As is indicated above, the most serious consequence for the debtor of dubious honesty is the prospect of being charged with criminal bankruptcy fraud.  Most bankruptcy fraud first comes to the attention of the bankruptcy trustee during the course of the bankruptcy or as a result of “whistle blowing” by neighbors, creditors, or ex-spouses. The IRS under the Internal Revenue Service Criminal Investigation’s Bankruptcy Fraud Program and the US Trustee are the most active in investigating fraud.  The Department of Justice Trustee Program encourages individuals to report bankruptcy fraud to the US Department of Justice for further potentially criminal action. The IRS also maintains a whistle blower award program.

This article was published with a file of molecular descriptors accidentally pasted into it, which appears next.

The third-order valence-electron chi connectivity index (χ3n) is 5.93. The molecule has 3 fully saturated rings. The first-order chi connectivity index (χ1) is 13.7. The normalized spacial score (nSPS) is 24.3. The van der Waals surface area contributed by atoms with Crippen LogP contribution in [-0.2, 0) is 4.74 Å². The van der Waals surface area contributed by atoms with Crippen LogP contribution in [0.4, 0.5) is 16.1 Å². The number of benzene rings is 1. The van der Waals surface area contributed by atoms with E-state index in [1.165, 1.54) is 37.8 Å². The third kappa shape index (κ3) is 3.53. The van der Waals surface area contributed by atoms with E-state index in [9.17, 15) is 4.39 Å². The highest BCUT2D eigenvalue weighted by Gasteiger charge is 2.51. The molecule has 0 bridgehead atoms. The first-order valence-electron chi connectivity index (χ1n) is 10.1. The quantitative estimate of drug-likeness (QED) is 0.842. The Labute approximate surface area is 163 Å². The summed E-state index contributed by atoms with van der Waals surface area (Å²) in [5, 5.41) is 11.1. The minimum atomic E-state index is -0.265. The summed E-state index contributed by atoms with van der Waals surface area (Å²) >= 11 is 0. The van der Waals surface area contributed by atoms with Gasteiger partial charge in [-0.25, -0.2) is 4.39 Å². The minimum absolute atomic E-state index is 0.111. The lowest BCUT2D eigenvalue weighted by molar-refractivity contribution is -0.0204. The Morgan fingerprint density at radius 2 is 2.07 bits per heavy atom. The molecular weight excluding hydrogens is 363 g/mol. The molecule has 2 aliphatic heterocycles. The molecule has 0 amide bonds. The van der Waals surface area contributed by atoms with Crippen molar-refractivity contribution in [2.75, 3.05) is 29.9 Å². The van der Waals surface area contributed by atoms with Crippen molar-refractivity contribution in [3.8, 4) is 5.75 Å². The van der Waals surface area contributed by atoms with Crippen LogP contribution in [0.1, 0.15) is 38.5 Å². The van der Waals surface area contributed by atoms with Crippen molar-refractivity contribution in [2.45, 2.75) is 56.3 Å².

The IRS appears to use the Bankruptcy Fraud Program to make examples of egregious miscreants, especially where a case also involves tax fraud or evasion, and consequently has an extremely high conviction rate. For example in 2011, 83% of those who had been charged with bankruptcy fraud are now serving time. In virtually all these cases, the individual was also required to make substantial financial restitution and also were required to serve a period of supervised release.

In addition, just because your bankruptcy is discharged, don’t think that you are off the hook. Individuals who file for relief under Chapter 7
or Chapter 13 of the Bankruptcy Code are subject to audits by the U.S. Trustee.  For further information visit the U.S. Trustee site.

The moral of the story? You are filing bankruptcy to get a fresh start. You have little to fear and everything to gain from the process if you are honest and adopt a policy of full disclosure.